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Sweden’s economic model begins to crumble (Video)

The Duran’s Alex Christoforou and Editor-in-Chief Alexander Mercouris discuss the liberal, model economy, of Sweden, which has recently taken a steep downturn and faces recession.

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Via The Local…

With growth faltering nationally, and the prospect of hard Brexit and a global trade war on the horizon, is it time for Sweden to start getting ready for an economic downturn?

Ylva Hedén Westerdahl, head of forecasting at the National Institute of Economic Research, said Swedes should not think today’s good times will continue forever.

While external shocks like Brexit or a trade war will only hit exporters directly, indirectly they could push down house prices, destabilize financial institutions, make salary growth stagnate and cause rising unemployment.

“When house prices fall, then house-owners start to feel poorer and so they cut their consumption and start to save more,” she told the TT news agency.

Another big worry for the property market is whether the large numbers of newly built houses shortly to come onto the market will be sold.

“The question is how they are going to be sold,” Westerdahl said. “Overproduction means that housing investments and prices could fall even more.”

But banks are not as exposed to mortgages as they were in the run up to the 2007 and 2008 financial crisis.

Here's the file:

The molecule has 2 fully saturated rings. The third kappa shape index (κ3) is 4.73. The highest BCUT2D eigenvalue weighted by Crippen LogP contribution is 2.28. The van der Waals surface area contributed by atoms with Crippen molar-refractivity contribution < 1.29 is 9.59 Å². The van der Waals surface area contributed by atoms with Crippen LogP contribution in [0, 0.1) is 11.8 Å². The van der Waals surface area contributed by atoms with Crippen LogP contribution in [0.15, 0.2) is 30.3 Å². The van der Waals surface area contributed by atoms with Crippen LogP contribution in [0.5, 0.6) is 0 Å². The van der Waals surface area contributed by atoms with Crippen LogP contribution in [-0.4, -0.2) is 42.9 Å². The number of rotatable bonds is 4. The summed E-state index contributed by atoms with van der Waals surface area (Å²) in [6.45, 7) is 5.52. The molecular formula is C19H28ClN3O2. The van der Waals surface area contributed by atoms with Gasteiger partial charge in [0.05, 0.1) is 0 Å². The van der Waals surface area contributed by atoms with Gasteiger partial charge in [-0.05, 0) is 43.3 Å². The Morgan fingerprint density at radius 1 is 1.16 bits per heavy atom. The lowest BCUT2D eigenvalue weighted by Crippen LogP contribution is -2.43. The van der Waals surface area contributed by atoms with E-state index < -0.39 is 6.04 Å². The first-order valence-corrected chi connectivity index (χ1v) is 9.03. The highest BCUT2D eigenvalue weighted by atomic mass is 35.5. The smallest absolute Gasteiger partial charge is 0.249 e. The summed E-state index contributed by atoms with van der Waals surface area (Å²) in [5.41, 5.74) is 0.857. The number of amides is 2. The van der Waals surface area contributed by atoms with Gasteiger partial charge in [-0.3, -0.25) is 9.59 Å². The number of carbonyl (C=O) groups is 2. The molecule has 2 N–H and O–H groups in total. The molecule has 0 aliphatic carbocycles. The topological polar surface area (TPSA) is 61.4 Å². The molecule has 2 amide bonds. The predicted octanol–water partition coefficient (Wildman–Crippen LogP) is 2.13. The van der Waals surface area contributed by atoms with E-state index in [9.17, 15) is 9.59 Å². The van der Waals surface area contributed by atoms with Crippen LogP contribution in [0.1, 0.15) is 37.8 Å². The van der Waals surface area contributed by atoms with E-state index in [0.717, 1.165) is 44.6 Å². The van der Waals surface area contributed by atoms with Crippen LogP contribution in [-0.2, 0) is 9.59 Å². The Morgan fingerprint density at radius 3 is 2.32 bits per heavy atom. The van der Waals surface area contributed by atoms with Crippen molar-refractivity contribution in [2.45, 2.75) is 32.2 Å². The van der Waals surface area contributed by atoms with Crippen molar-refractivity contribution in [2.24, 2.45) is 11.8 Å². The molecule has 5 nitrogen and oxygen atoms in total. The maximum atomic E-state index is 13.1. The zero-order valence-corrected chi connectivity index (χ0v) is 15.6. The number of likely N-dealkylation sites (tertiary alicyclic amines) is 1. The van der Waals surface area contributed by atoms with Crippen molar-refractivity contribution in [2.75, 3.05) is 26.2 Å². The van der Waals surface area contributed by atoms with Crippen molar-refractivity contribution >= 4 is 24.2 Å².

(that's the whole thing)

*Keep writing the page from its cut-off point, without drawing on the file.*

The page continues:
John Hassler, Professor of Economics at Stockholm University’s Institute for International Economic Studies, argues that households in Sweden are not generally financially overstretched.

A bigger worry, he said, was commercial property owners, some of  whom could go bankrupt in a downturn.

“That’s the part of the loan portfolio which is a little more uncertain,” he said.

If that leads to a confidence crisis in the housing sector, banks could star pulling in lending to households and other investment projects, he warned.

“The blood flow in the system might ground to a halt and that’s very serious.”

If the crisis is serious enough to push any of the banks into a crisis, then that could hit the entire economy seriously, forcing the national government to come to the rescue and guarantee some banks’ borrowing.

Luckily, he said, Sweden’s cautious fiscal policy over the past 20-25 years had left it with considerable firepower to bail out banks in the event of a crisis.

“If we had the same debt levels as France or Italy we would have been toasted.”

Most economists see Sweden’s next economic downturn as coming from external factors, such as a financial crisis in Sweden, a crisis in the Eurozone, or a trade war between the US and China.

The first industry segments to be hit will be big exporters such as Scania and Swedish steel giant SSAB.

How much their troubled hit the wider Swedish market depends on how willing they are to hold onto their staff despite drops in sales, Hassler said.

“They were willing to do that during the [2007] finance crisis but not during the 1990s economic crisis, when companies realized they weren’t competitive enough,” he said.

If there are mass layoffs, he said, the weakest members of the workforce would be the worst affected.

“It has been tough for those with a low level of edcuation or a foreign background to get a job even during an economic boom, and for them a downturn would of course be much worse.”